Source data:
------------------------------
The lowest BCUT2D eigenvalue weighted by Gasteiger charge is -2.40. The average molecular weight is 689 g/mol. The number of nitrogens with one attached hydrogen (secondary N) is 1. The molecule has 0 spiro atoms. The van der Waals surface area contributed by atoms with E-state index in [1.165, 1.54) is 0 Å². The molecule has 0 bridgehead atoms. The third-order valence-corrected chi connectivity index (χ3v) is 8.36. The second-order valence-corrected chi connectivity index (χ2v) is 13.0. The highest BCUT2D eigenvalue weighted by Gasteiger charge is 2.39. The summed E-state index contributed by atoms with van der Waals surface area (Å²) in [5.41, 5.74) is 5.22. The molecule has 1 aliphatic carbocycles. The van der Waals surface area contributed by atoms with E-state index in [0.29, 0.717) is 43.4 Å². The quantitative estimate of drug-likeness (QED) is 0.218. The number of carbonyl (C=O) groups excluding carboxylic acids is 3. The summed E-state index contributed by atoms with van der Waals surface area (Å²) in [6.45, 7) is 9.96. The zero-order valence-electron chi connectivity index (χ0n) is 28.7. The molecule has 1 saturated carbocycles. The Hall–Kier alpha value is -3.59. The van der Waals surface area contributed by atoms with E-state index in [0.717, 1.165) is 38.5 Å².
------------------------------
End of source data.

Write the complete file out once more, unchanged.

The lowest BCUT2D eigenvalue weighted by Gasteiger charge is -2.40. The average molecular weight is 689 g/mol. The number of nitrogens with one attached hydrogen (secondary N) is 1. The molecule has 0 spiro atoms. The van der Waals surface area contributed by atoms with E-state index in [1.165, 1.54) is 0 Å². The molecule has 0 bridgehead atoms. The third-order valence-corrected chi connectivity index (χ3v) is 8.36. The second-order valence-corrected chi connectivity index (χ2v) is 13.0. The highest BCUT2D eigenvalue weighted by Gasteiger charge is 2.39. The summed E-state index contributed by atoms with van der Waals surface area (Å²) in [5.41, 5.74) is 5.22. The molecule has 1 aliphatic carbocycles. The van der Waals surface area contributed by atoms with E-state index in [0.29, 0.717) is 43.4 Å². The quantitative estimate of drug-likeness (QED) is 0.218. The number of carbonyl (C=O) groups excluding carboxylic acids is 3. The summed E-state index contributed by atoms with van der Waals surface area (Å²) in [6.45, 7) is 9.96. The zero-order valence-electron chi connectivity index (χ0n) is 28.7. The molecule has 1 saturated carbocycles. The Hall–Kier alpha value is -3.59. The van der Waals surface area contributed by atoms with E-state index in [0.717, 1.165) is 38.5 Å².